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Deemed the cultural or often arts quarter this designated area in a particular city is thriving with artists, galleries, theatres and dance halls. These areas are often encouraged by public policy-making and planning, including the injection of money into these areas. However, at the root of them is the artists and creative’s themselves. This acts as a honey-pot affect and once creative people settle there it only serves to pull in more like-minded people who strive to push creative boundaries. Let’s take a look at a selection at these unique cultural hubs.

America: NoHo Arts District, Los Angeles

Formed in 1992 by the current business owners, this North Hollywood district is home to contemporary theatres, art galleries, cafes, and shops. “NoHo” not only denotes its location, but also plays off the famed “SoHo” Arts District of New York City. The area has been described by some as a cocktail mix of bohemian and yuppie. NoHo boasts over twenty theatres and the neighbourhood has an urban, electric feel. In fact NoHo is regarded as a major performing arts superpower and in its theatres you can view classic plays as well as modern experimental works.

One of these amazing theatres is El Portal which was opened in 1926 with its amazing art deco marquee on display for all to see. You will often see actors rehearsing their lines on the sidewalk as dancers practice their steps and guitarists play their songs. The area incidentally has the largest group of music venues west of the Mississippi which undoubtedly is a natural attraction to aspiring musicians.

Another very popular spot in NoHo is the Millennium Dance Complex which in the past has hosted regular guest sessions from the likes of Janet Jackson and Britney Spears. Although the district is relatively young, it has big regeneration plans as beautification efforts by the LA Community Redevelopment Agency are in the works and is set to entice even more people into the area.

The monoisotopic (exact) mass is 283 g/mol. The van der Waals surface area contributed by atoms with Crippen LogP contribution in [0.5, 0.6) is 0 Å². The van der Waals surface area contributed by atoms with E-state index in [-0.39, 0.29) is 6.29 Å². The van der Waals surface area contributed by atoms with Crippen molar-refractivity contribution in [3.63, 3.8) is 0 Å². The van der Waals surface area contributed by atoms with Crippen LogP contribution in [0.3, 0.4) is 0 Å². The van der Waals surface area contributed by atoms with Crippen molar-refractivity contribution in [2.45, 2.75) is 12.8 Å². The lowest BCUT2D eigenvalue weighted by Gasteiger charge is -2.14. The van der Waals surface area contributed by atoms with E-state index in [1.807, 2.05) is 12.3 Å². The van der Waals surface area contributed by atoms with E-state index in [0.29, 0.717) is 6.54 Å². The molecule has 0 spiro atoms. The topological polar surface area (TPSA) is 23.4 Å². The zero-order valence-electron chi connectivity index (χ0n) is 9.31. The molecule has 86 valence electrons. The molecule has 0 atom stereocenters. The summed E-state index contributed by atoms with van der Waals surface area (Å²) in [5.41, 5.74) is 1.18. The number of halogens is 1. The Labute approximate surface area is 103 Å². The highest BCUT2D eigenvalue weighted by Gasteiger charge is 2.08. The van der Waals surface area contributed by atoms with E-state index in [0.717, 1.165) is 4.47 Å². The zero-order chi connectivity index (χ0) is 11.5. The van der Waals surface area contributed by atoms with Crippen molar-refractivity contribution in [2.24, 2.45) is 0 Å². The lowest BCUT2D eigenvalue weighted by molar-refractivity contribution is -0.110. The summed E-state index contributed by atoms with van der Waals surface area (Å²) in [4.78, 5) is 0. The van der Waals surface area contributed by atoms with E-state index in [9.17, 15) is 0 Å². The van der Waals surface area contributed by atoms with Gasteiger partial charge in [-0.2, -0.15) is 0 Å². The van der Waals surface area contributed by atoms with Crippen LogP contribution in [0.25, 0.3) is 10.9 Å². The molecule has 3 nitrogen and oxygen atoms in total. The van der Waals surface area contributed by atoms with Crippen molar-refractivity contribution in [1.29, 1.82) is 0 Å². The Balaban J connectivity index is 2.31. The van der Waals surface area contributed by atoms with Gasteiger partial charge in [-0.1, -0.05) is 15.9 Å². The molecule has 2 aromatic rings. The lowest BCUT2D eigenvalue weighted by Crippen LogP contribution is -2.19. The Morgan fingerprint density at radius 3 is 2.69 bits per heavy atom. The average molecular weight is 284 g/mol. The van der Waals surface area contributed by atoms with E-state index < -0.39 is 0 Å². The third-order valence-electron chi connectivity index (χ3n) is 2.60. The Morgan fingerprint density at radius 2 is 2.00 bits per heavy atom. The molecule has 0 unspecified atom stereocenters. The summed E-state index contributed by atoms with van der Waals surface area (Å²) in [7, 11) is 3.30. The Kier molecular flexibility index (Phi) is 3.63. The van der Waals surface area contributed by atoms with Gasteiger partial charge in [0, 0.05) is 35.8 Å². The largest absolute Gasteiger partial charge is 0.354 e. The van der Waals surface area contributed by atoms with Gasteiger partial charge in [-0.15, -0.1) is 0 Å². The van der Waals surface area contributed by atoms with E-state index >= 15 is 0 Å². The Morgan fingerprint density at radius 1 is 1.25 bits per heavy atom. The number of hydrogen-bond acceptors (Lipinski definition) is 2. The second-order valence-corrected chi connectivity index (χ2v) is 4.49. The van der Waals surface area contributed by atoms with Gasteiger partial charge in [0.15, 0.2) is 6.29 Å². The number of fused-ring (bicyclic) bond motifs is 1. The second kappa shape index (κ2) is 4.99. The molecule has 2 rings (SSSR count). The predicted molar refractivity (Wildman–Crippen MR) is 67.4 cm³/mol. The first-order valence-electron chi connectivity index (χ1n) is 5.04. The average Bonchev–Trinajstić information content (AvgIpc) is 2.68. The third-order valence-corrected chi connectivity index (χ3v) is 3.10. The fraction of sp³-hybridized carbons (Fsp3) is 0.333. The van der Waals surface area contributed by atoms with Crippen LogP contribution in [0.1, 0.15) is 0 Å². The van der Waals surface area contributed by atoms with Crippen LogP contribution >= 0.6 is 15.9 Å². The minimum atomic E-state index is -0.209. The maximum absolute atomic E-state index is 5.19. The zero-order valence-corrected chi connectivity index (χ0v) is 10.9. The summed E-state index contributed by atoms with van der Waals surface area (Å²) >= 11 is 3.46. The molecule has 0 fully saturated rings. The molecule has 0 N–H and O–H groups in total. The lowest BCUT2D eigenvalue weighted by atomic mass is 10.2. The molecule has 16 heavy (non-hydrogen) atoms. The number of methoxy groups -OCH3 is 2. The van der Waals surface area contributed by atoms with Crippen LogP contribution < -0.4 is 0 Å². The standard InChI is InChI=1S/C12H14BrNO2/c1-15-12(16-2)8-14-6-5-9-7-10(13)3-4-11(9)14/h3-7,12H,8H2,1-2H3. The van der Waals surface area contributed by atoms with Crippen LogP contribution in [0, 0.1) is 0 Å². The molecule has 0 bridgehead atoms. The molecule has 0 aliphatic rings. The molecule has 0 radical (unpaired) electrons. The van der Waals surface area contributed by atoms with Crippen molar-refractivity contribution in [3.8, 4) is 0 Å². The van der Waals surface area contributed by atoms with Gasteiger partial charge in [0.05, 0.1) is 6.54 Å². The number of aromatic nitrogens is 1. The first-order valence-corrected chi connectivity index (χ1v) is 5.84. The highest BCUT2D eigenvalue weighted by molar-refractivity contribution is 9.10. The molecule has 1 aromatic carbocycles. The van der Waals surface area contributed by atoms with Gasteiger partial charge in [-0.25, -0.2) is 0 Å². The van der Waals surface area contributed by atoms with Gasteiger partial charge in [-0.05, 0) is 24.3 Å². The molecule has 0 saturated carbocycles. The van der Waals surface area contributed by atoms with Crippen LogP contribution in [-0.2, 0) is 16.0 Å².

England: Shoreditch, London

In the borough of Hackney, Shoreditch and its surrounding Spitalfields, Dalston and Hoxton are all full of hidden bars, galleries, parties, theatres and artists. Notable famed residents adding to its creative desirability included playwright Harold Pinter and poet Edgar Allan Poe, and more recently artists Damien Hirst and Tracey Emin. In the past ten years this area has been transformed from being a particularly cheap real estate area, which attracted hoards of poor artists, to becoming the centre of the art world. The artists that settled here generated a vibrant, creative culture which regenerated the area.

Now thriving, a gallery such as Joplin’s ‘White Cube’, which occupies the south side of Hoxton Square is well-known for its large-scale exhibition openings. No longer is a Mecca of seedy and gratuitous strip clubs and hesitant locals, Shoreditch now more synonymous with skinny jean wearing trendies who rave about music so cool it hasn’t even been recorded yet. You will find a lot of graffiti here as most of these wall artists feel that this canvas is their God-given right to use and they shouldn’t be challenged on its legality. Speculative property investment has seen larger than life glass buildings multiply as the fashion conscious seek a place they can identify with.

Damien Hirst is one of many famous artists that moved in to Shoreditch. Tracey Emin can also be found at either Shoreditch House (a private members club where you will also often find rock musicians, supermodels and hollywood A-listers)or at the Golden Heart pub on Commercial Road.

Australia: Melbourne, Victoria

Melbourne, Victoria